10 Common Accounting Misconceptions

10 Common Accounting Misconceptions

10 Common Accounting Misconceptions banner

Are you looking for a fast-paced and lucrative career path, one that you can grow with over the course of your career? Does spending your days working closely with a variety of clients and fellow professionals to solve challenging, yet exciting problems sound appealing? If so, then a career in accounting might be the right choice for you.

If you’ve never thought of adjectives such as fast-paced or exciting in relation to accounting, it’s time to change your mindset. A career in accounting can be far more interesting and versatile than you could possibly imagine.

Over the years, the field of accounting has been unfairly maligned as a complex, narrow and even boring career path. It’s difficult to determine the origins of this problematic perception, but it may result from the sheer competence of today’s accountants. These professionals are so efficient at tackling new challenges, most people never realize all that goes into their day-to-day efforts.

We think it’s time to give accounting the attention and respect it deserves. We’re here to bring light to the best of the profession as we clear up unfair misconceptions about accounting. Keep reading to learn why the following fallacies are untrue and deserve to be debunked:


When most people picture accountants, they think of tax season and the knowledgeable individuals who help them get through the stressful ordeal of filing their returns every year. While preparing tax returns and advising clients on how they can take advantage of deductions and other tax laws, tax-related work is by no means the only opportunity for accountants.

In addition to helping individuals and businesses with tax-related concerns, accountants may take on the following job duties:

  • Preparing financial statements
  • Maintaining payroll records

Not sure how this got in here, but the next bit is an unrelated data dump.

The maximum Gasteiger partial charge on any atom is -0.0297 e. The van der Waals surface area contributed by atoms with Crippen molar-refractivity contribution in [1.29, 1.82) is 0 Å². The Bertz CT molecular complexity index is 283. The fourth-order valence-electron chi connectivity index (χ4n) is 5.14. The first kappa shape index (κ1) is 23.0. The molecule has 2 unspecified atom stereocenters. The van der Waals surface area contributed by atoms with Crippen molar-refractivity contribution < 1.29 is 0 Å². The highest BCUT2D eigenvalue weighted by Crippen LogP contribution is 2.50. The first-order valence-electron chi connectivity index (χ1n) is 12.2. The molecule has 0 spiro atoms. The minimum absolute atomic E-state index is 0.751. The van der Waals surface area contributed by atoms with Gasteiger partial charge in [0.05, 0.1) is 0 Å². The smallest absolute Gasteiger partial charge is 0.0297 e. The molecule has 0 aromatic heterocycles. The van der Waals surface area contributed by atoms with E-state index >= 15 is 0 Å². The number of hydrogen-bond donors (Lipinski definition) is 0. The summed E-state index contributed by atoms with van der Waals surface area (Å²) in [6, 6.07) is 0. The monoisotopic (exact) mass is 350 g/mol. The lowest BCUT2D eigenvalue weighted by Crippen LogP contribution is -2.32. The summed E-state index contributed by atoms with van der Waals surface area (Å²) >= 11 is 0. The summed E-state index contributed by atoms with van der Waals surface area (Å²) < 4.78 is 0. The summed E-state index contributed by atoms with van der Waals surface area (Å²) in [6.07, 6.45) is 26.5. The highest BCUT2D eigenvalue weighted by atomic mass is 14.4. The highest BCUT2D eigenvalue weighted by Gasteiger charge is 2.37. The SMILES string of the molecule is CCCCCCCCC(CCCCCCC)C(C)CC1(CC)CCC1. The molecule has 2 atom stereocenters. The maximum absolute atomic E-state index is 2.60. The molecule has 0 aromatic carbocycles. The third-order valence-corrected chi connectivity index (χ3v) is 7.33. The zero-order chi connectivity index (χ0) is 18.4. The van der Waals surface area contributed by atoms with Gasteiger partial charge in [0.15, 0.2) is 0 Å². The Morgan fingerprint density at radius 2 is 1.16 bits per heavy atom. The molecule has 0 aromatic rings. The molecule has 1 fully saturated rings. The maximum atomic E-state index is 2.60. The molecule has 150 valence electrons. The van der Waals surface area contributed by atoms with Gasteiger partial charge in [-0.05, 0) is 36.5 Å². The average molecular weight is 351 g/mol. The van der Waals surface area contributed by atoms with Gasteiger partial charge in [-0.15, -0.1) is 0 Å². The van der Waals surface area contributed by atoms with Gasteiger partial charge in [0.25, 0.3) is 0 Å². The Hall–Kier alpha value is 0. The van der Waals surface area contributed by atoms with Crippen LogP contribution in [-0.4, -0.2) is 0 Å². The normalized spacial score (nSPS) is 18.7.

• Completing account reconciliations
  • Drafting and collecting invoices
  • Examining expenses while conducting profitability analyses
  • Ensuring compliance with state and federal regulations
  • Developing financial strategies for investment firms
  • Supervising clerical workers
  • Advising clients on estate planning and wealth management

Intriguing niches abound throughout the field of accounting. From health care to IT and everything in between, this diverse profession makes it possible to play an important role in almost any industry imaginable.

Of course, if you still want to assist clients with tax preparation, that is certainly an option—but it’s just one of many duties you’ll perform once you’ve earned your accounting degree.


Contrary to popular belief, accounting and math are not the same thing. While math proficiency is certainly helpful in accountancy, it is by no means required to succeed in this field. In fact, some of the most inspiring accountants struggled with math as high school or college students.

Bachelor of Science in Accounting doesn’t involve endless math classes. Rather, it features applied courses that help aspiring accountants gain the specific skills they’ll need when they enter the labor market. As Professor David Cartwright puts it, “The level of math required in accounting is shockingly simple: add, subtract, multiply and divide.”


The above misconception about math often plays into the widespread assumption that accounting—and accountants—are boring. The truth is that the accounting field is full of interesting analytics that drive impactful decision-making. What’s more, modern accountants often incorporate cutting-edge technology into their work. Artificial intelligence and blockchain, for example, play a crucial role in many of today’s most influential accounting positions. These tools and solutions make an already intriguing profession that much more enticing to tech-oriented individuals.

If the increasing role of technology is any indication, the field of accountancy is always changing. This evolution presents numerous challenges, but it also keeps professionals on their toes. Many thrive on the field’s rapid pace of change, which ensures that no two days on the job look exactly alike. Further excitement can be found within increasingly common consulting roles, which allow accountants to serve a variety of companies while delving into niche areas of interest.


The field of accounting can be a haven for introverts, many of whom prefer to avoid the small talk and meetings that pervade other professions. That being said, there is a definite place for extroverts in accounting. After all, data gathered and analyzed through accounting processes must eventually be conveyed to others.